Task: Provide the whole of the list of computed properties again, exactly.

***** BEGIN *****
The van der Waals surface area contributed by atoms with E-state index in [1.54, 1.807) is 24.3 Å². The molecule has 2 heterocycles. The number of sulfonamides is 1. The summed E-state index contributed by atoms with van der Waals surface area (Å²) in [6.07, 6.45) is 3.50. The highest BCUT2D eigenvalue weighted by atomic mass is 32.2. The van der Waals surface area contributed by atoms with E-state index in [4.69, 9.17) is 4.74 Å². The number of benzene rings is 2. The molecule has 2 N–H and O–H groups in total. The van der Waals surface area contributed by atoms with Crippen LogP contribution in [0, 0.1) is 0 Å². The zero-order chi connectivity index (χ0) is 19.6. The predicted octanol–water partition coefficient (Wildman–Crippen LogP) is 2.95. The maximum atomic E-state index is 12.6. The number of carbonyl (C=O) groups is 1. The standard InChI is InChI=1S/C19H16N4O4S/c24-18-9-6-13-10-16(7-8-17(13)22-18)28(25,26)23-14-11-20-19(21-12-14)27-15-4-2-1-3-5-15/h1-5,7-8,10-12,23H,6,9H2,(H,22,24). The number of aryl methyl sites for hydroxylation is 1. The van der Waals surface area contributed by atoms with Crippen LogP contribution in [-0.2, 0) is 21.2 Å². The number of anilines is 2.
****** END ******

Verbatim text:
The van der Waals surface area contributed by atoms with E-state index in [1.54, 1.807) is 24.3 Å². The molecule has 2 heterocycles. The number of sulfonamides is 1. The summed E-state index contributed by atoms with van der Waals surface area (Å²) in [6.07, 6.45) is 3.50. The highest BCUT2D eigenvalue weighted by atomic mass is 32.2. The van der Waals surface area contributed by atoms with E-state index in [4.69, 9.17) is 4.74 Å². The number of benzene rings is 2. The molecule has 2 N–H and O–H groups in total. The van der Waals surface area contributed by atoms with Crippen LogP contribution in [0, 0.1) is 0 Å². The zero-order chi connectivity index (χ0) is 19.6. The predicted octanol–water partition coefficient (Wildman–Crippen LogP) is 2.95. The maximum atomic E-state index is 12.6. The number of carbonyl (C=O) groups is 1. The standard InChI is InChI=1S/C19H16N4O4S/c24-18-9-6-13-10-16(7-8-17(13)22-18)28(25,26)23-14-11-20-19(21-12-14)27-15-4-2-1-3-5-15/h1-5,7-8,10-12,23H,6,9H2,(H,22,24). The number of aryl methyl sites for hydroxylation is 1. The van der Waals surface area contributed by atoms with Crippen LogP contribution in [-0.2, 0) is 21.2 Å². The number of anilines is 2.